Hear ye, hear ye, LET BE KNOWN—We writers of contemporary Christian fiction (meaning that we’re writing today, no matter what genre we choose) are tired of being compared to Dead People and found wanting.
Dead People did not write for our audience—few of them imagined that our audience could even exist. Our readers have grown up with television, movies, DVDs by mail, Ti-Vo, streaming audio and video, DVD players in the car. Our readers have an attention span of about 20 minutes, tops. (And so do I!) Our readers have vocabularies that Dead People would not recognize. Our readers may not know what eleemosynary means, but Dead People wouldn’t know how to interpret you da bom.
Dead People would not sell in today’s market. Living People prefers prose that moves and has punch. Living People cope with cluttered days, our clocks move at a more frenetic pace. Living People write for publishers who pay a higher price for paper, and we compete not only with TV and movies, but with video games, web surfing, iPods, and time necessarily spent at the mall.
Instead of holding up Conrad, Tolstoy, Dostoevsky and even C.S. Lewis, let’s talk about our contemporaries: Koontz, King, Picoult, Elizabeth Berg, Phillippa Gregory. Let’s encourage writers to write with the skill of Koontz, the verve of King, the research of Picoult, the passion of Berg, the historical detail of Gregory.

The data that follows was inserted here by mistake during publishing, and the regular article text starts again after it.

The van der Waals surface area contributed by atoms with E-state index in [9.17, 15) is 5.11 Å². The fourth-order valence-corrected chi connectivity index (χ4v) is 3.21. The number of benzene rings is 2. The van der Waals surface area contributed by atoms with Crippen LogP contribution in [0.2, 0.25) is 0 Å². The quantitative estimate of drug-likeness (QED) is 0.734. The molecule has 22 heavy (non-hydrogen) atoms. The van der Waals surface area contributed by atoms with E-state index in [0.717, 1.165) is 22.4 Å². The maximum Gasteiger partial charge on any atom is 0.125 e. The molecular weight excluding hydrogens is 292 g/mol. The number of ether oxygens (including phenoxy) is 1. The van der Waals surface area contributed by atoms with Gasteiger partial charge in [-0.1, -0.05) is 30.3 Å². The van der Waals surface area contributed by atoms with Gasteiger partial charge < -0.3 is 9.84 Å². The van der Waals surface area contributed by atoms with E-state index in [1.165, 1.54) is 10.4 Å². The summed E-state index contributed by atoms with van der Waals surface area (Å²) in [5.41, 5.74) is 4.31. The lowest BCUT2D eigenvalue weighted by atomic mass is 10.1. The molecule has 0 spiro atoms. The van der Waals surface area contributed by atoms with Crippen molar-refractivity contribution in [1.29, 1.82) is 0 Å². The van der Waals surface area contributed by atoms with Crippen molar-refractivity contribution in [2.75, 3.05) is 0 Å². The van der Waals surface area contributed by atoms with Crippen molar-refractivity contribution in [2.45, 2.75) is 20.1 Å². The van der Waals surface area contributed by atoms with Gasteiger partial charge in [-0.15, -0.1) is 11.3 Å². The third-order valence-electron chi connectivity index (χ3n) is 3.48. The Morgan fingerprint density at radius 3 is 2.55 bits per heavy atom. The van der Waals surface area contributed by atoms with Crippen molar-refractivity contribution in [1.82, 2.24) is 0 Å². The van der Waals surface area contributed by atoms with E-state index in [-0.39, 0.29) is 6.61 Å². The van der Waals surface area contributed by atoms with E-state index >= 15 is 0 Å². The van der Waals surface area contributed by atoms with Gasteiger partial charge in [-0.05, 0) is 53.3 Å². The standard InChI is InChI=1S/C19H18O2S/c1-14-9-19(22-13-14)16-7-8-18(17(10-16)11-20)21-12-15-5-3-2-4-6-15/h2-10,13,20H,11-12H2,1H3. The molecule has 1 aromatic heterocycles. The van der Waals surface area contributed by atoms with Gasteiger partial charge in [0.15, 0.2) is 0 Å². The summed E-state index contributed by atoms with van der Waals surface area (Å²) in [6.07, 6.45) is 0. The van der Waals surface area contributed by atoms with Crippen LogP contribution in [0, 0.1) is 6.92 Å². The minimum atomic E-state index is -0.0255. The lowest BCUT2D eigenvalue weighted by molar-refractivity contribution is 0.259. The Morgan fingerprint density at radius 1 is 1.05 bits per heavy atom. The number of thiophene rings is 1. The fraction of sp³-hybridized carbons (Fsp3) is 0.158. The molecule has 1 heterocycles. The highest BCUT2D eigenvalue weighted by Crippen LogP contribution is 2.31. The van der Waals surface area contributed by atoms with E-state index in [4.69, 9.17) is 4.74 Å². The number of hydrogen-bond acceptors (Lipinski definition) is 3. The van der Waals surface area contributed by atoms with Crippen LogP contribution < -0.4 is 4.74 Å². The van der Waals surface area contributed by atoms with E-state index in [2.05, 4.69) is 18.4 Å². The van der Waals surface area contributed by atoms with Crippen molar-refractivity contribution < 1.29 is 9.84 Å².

We can’t—and we shouldn’t—compete with Dead People because we aren’t writing for Dead People. The average man on the street today is more likely to choose a living author than a dead one. Look at the NYT best-seller list, and my point is proved.
My favorite scene from a Star Trek movie? Star Trek Four, the one with the whales. Kirk is talking to Spock about classic literature and he says something about “the collected works of Jacqueline Susann.” It’s funny hyperbole, but it still makes a point.
Climbing down from the soapbox; finished pounding my keys,